First, a substantive TAFTA will help jumpstart economic growth in the U.S. and Europe, which in turn will drive emerging markets’ trade and growth. Erasing non-tariff barriers would add 0.7 percentage points to the EU economy and 0.3 percentage points to the U.S. economy, according to the Dutch consultancy Ecorys — not bad for economies forecast to grow at 0.2 percent and 1.8 percent, respectively, this year. And when the global economic pie expands, the siren calls of currency manipulation and protectionism are held at bay.
Second, just like NAFTA did with Europe in the Uruguay Round, a deep and comprehensive TAFTA can force a return to the Doha table of cantankerous emerging markets — Brazil, China, and India, which torpedoed the deal in 2008, and set the tone and template for global trade rulemaking.
Third, TAFTA promises to recreate the global trading system. Much like the United States, the EU has deals with Mexico, Canada, Colombia, Peru, Korea, Australia, and Chile, and it is currently completing bilaterals with Singapore, Malaysia, Vietnam, and Japan — all likely future TPP members. Once wedded to each other, the United States and EU could next weave all these common deals into one mammoth FTA. Outside this giant TPP-TAFTA trade zone would remain India, Brazil, and China — which as a result should have every incentive to join. In this scenario, the agonized multilateral rounds are moot: Rather than pie-in-the-sky, big-bang deals at the WTO, world trading powers will have arrived at a multilateral deal from bottom-up, through knitting together the various FTAs — and along the way also sorted out the FTA spaghetti bowl that NAFTA helped inspire.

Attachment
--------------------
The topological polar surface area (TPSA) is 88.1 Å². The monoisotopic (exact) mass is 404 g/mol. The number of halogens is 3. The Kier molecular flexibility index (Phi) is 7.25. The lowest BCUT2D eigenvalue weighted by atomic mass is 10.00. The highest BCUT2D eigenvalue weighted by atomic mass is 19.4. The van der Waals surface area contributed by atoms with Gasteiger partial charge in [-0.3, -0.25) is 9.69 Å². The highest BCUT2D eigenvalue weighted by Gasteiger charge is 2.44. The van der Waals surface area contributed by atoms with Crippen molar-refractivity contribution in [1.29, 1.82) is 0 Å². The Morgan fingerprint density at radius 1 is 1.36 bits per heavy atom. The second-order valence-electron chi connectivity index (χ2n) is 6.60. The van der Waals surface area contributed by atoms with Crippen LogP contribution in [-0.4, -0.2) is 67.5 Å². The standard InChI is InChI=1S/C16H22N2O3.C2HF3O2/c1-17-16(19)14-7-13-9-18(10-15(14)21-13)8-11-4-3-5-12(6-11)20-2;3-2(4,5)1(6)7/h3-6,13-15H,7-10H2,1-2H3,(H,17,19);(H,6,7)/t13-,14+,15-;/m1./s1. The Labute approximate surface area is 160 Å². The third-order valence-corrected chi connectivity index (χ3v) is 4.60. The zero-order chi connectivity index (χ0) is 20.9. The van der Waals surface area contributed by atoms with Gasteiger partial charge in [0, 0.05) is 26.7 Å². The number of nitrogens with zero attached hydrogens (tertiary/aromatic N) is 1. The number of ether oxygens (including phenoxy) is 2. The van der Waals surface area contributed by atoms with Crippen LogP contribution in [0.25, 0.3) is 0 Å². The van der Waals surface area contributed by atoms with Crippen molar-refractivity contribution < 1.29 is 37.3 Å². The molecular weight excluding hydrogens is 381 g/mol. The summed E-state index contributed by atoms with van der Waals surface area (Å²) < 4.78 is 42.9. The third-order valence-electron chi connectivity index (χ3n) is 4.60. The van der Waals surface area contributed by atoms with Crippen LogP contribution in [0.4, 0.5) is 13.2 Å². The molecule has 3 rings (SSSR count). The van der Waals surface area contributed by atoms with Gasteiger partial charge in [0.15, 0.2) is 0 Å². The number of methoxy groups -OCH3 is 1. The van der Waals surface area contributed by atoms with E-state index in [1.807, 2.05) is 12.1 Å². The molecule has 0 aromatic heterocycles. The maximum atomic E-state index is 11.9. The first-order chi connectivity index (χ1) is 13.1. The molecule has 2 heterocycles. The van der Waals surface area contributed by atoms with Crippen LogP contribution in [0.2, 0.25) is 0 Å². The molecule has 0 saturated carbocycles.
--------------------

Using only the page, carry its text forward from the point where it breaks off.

Fourth, a deep TAFTA is miracle water for the U.S.-EU relationship, which turned antagonistic last year as the United States failed to offer aid to Europeans at the IMF, Obama and Merkel locked horns on fiscal policies in the eurozone, and America’s attention kept shifting to Asia. TAFTA is a remedy like no other: Economically, it allows the United States and Europe to help each other grow and recover without spending a single stimulus dollar; strategically, it enables Washington and Brussels to reassert leadership in the world economy they have built together, and it undercuts Beijing’s divide-and-conquer tactics.